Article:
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Duckworth Demands Secretary Esper Disclose Why DOD Believes Killing Soleimani was Legal | U.S. Senator Tammy Duckworth of Illinois

January 10, 2020

[WASHINGTON, D.C.] – U.S. Senator Tammy Duckworth (D-IL), a combat Veteran and member of the Senate Armed Services Committee (SASC), wrote to U.S. Secretary of Defense Mark Esper requesting he inform Congress and the American people precisely what legal authority, or which legal authorities, authorized the military operation that killed General Qasem Soleimani. During Esper’s confirmation hearing last year, he affirmed to Duckworth that neither the 2001 Authorization for Use of Military Force (AUMF) nor the 2002 AUMF provided the Executive Branch with authority to use military force against Iran, though recent press reports have indicated that the Administration is now claiming the 2002 AUMF authorized the Soleimani strike.

“During your confirmation hearing before the Senate Armed Services Committee, I asked you if the 2001 Authorization for Use of Military Force (AUMF) or the 2002 AUMF provided legal authorization to use military force against Iran,” Duckworth said. “In your sworn testimony, you affirmed that neither AUMF provided the Executive Branch with authority to use our military against Iran.”

“Congress and the American people require a transparent explanation and clear understanding of why DoD believes its January 3, 2020 military operation was legal,” Duckworth continued. “Securing an answer to the question of legality is vital to upholding constitutional principles and the rule of law.”

A full copy of the letter is available below and online here.

January 10, 2020 

VIA ELECTRONIC DELIVERY

The Honorable Mark Esper

Secretary of Defense

U.S. Department of Defense

1000 Defense Pentagon

Washington, DC 20301-1300

 

Dear Secretary Esper:

I write to request the U.S. Department of Defense (DoD) act swiftly to inform the Congress and the American public precisely what legal authority, or which legal authorities, authorized the military operation on January 3, 2020 killing Major General Qasem Soleimani, head of Iran’s Islamic Revolutionary Guard Corps (IRGC).

Specifically, I ask that no later than Monday, January 13, 2020, DoD post on its public website the specific legal memorandums or simply the list of authorities under which it acted.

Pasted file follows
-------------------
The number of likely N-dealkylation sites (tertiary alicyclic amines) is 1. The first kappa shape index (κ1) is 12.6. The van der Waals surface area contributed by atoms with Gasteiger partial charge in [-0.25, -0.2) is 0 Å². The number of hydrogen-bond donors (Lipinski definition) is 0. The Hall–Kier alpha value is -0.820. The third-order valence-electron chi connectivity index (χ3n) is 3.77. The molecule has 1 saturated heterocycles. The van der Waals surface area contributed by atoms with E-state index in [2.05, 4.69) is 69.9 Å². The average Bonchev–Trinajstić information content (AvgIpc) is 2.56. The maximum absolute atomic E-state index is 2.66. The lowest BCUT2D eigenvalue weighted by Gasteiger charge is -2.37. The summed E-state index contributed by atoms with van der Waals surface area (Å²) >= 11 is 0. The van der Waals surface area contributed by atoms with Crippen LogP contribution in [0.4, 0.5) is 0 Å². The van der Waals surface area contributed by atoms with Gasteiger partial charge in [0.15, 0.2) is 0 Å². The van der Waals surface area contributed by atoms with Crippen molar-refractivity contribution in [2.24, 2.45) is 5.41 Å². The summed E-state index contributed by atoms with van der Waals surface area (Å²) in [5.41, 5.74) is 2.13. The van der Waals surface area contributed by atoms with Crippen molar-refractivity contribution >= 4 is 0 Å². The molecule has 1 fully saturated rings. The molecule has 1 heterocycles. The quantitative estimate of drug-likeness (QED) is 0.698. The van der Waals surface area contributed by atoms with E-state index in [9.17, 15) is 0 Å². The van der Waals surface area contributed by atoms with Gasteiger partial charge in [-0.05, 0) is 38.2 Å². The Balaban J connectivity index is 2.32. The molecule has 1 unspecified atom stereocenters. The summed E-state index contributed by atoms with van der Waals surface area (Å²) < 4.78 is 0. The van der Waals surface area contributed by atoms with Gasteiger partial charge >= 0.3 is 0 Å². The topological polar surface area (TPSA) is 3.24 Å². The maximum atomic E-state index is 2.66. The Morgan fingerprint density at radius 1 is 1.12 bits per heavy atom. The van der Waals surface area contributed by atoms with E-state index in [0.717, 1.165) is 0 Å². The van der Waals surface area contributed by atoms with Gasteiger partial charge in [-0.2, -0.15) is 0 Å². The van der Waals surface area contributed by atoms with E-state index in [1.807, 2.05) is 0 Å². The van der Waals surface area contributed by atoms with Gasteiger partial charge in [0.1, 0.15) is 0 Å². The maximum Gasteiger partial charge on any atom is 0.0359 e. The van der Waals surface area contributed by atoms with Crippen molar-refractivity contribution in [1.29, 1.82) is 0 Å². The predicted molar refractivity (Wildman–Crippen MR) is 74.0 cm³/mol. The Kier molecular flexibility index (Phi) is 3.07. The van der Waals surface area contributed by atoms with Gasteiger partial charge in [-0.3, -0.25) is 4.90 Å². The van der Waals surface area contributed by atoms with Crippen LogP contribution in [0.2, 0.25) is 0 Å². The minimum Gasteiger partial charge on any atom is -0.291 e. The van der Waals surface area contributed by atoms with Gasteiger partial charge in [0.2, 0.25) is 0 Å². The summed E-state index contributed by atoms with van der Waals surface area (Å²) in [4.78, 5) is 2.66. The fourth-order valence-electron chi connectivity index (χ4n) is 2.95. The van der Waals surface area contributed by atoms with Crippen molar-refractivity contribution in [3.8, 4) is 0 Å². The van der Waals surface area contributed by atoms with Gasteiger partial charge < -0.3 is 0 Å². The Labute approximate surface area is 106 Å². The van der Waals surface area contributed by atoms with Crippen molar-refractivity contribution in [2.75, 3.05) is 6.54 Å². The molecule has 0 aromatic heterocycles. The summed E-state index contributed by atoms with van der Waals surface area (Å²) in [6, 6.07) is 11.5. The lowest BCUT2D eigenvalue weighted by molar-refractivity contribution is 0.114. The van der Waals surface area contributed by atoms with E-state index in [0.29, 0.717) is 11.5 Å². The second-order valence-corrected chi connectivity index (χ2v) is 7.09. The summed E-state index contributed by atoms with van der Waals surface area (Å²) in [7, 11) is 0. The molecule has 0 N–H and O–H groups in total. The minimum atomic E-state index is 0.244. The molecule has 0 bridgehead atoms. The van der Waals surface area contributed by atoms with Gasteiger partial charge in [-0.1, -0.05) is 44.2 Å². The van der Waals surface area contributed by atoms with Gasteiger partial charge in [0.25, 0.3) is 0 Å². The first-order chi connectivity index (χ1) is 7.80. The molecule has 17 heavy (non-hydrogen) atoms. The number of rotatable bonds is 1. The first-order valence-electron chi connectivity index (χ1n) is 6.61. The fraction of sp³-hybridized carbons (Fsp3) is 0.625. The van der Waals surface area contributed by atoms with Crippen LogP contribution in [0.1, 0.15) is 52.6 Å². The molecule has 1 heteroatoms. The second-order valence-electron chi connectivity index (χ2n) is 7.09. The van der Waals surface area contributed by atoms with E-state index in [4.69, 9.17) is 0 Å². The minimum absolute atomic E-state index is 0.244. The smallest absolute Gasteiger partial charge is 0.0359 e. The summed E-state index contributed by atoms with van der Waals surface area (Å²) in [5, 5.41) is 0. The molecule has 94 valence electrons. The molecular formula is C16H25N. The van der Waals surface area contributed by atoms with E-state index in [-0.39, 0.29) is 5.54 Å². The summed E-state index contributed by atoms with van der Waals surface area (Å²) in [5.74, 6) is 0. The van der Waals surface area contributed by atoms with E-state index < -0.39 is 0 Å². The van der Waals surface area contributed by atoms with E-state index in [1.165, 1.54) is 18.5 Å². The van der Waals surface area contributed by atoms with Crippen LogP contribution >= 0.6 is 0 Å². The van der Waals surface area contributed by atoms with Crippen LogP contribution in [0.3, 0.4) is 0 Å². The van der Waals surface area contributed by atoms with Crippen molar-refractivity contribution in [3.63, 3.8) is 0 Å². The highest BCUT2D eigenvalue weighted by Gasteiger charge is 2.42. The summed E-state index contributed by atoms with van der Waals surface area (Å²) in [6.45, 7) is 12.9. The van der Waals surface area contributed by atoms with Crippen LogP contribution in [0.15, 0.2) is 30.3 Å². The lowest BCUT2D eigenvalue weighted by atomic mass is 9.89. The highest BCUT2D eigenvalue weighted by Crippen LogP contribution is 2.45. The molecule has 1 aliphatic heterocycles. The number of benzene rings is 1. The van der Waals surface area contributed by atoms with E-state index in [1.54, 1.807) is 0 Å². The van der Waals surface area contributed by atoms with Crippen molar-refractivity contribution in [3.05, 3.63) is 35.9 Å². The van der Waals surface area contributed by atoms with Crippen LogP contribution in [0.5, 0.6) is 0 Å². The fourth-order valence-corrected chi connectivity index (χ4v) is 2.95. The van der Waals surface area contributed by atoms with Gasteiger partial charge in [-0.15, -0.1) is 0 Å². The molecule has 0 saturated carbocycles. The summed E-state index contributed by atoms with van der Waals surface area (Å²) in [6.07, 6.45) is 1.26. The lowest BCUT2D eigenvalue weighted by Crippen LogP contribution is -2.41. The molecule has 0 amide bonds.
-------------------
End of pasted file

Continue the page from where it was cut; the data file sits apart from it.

During your confirmation hearing before the Senate Armed Services Committee, I asked you if the 2001 Authorization for Use of Military Force (AUMF) or the 2002 AUMF provided legal authorization to use military force against Iran. In your sworn testimony, you affirmed that neither AUMF provided the Executive Branch with authority to use our military against Iran:

Duckworth:     “Again, I want to address, since I get the last here I guess, about the ongoing use of the 2001 and AUMFs. The U.S. Constitution vests with Congress the solemn responsibility to declare war.

However, past several years, administrations from both parties used the existing AUMF in a way that outstrips the Congress and has at best dubious legal justifications.

In a real world example of current concern, do believe that the 2001 AUMF or the 2002 AUMF provides necessary legal authorization for us to use military against Iran [emphasis added]?”

Esper:             “Not to conduct a war, Senator, as you discussed, but obviously, the President has under the right to respond if attacked. But, no, not in how you described it, as we discussed, to conduct a –”

Duckworth:     “But Article 2 is aside from AUMF.”

Esper:              “Right. I said if Iran were to attack our soldiers, we always have the right of self-defense to execute those types of –”

Duckworth:     “But that is under Article 2. Speaking specifically of the 2001 and 2002 AUMFs. Either one of those authorize you to –”

Esper:              “No, because 2001 applies to terrorist groups and organizations, and that would not be the here with regard to the country of Iran.”

Duckworth:     “Thank you.”

To date, the report and briefing provided to Congress on the use of military force is incomplete and unacceptably vague.

Accordingly, I request that in addition to publicly disclosing the legal authorities that authorized the DoD operation, you also provide the Congress with clear confirmation that neither the 2001 AUMF (Public Law 107-40) nor the 2002 AUMF (Public Law 107-243) authorized the military operation that killed the leader of the IRGC.  

Congress and the American people require a transparent explanation and clear understanding of why DoD believes its January 3, 2020 military operation was legal. Securing an answer to the question of legality is vital to upholding constitutional principles and the rule of law. Thank you in advance for your response to my request.

Sincerely,

Tammy Duckworth

United States Senator 

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All Information was gathered from publicly available US Government releases. "§105. Subject matter of copyright: United States Government works Copyright protection under this title is not available for any work of the United States Government, but the United States Government is not precluded from receiving and holding copyrights transferred to it by assignment, bequest, or otherwise. ( Pub. L. 94–553, title I, §101, Oct. 19, 1976, 90 Stat. 2546 .)" http://uscode.house.gov/view.xhtml?req=(title:17%20section:105%20edition:prelim)